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Multiplayer bugs undercut the Master Chief Collection's biggest launch yet

(Image credit: Microsoft)

I can't quite say this is the one I've been waiting for—that's Halo 3—but Halo 2 joined the Master Chief Collection on PC Tuesday night, and it's an ideal place to start really devoting time to Halo's online multiplayer. The first MCC entry on PC, Reach, notoriously overcomplicated the combat with sprint and armor abilities. It's still fun, but not a game I'd dump hours of time into. Halo 2, even after 15 years, feels just deep enough. It's still the kind of multiplayer game that can demands precision aiming, tight teamwork, and intricate map knowledge to master.

This is the moment on PC many Halo fans have been waiting for and after a few hours of testing I can say that if you plan to jump in now, be prepared to run into some bugs.

As I wrote in my feature on 343 Industries' journey to bring the Halo series back to PC, there are some significant features still absent from the Master Chief Collection. Alternate keybinds are coming in a future update, and the developers are continuing to work on issues around screen tearing, which I ran into while testing Halo 2's campaign. Halo Reach's audio issues remain, and are taking a long time to fix. Halo 2 doesn't exhibit identical problems, though its audio isn't perfect, either.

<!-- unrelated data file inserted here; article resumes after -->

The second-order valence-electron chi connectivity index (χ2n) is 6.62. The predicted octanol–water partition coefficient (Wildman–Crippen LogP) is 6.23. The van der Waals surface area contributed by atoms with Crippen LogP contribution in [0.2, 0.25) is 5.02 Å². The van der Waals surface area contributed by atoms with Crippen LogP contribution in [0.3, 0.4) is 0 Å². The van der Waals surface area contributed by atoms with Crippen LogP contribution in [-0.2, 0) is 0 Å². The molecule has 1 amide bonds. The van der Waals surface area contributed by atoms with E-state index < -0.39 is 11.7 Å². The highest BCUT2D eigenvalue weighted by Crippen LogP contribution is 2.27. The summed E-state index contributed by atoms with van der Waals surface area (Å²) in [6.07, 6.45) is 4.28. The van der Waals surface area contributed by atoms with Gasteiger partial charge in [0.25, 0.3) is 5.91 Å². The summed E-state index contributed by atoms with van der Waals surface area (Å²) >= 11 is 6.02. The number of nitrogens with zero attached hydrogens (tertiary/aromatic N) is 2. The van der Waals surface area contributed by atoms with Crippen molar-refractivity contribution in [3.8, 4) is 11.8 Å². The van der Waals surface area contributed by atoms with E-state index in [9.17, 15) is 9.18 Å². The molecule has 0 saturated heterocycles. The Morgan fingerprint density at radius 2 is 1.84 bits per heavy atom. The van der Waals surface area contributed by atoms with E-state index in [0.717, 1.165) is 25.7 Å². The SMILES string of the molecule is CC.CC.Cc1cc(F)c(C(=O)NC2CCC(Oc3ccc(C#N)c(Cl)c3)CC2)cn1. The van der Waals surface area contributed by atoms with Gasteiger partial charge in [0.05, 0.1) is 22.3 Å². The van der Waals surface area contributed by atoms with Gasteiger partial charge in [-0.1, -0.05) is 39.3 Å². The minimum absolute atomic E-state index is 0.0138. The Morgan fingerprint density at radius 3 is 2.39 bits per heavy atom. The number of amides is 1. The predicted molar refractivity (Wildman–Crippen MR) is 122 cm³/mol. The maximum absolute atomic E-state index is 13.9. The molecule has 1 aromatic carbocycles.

Campaign

I tested Halo 2 on a low-end system with a GTX 650 Ti graphics card (still roughly twice as powerful as the minimum spec stated on Steam), while hardware writer Jorge Jimenez tested on a much more powerful rig, with an RTX 2070 Super. On my system, even with the framerate limited to 60 fps, VSync on, and trying fullscreen and borderless windowed, I saw screen tearing that proved distracting. I got the same result on the "Unlimited" fps option (I really want to see the developers add a 144 fps lock in the future) but did notice less tearing when I turned the settings down to best performance rather than Enhanced.

It's worth noting that I experienced the same tearing in Halo Reach, which is actually a less demanding game than Halo 2 Anniversary, even when playing on a GTX 980. The issue clearly isn't completely based on performance.

I've seen players of the Master Chief Collection games on PC complain about stuttering which I haven't experienced, so there is some variance in how these games run even on high-end systems. On his RTX 2070 Super, running the game at 1440p, Jorge didn't encounter any screen tearing.

Jorge got an average of 150 fps during a campaign co-op session with the graphics set to Enhanced, and a whopping 450 fps whenever he swapped graphics engines to the classic graphics. That was with V-sync disabled, fullscreen mode, and the frame limiter set to unlimited.

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Original graphics

Original graphics (Image credit: Microsoft)
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Anniversary graphics

Anniversary graphics (Image credit: Microsoft)
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Original graphics

Original graphics (Image credit: Microsoft)
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Anniversary graphics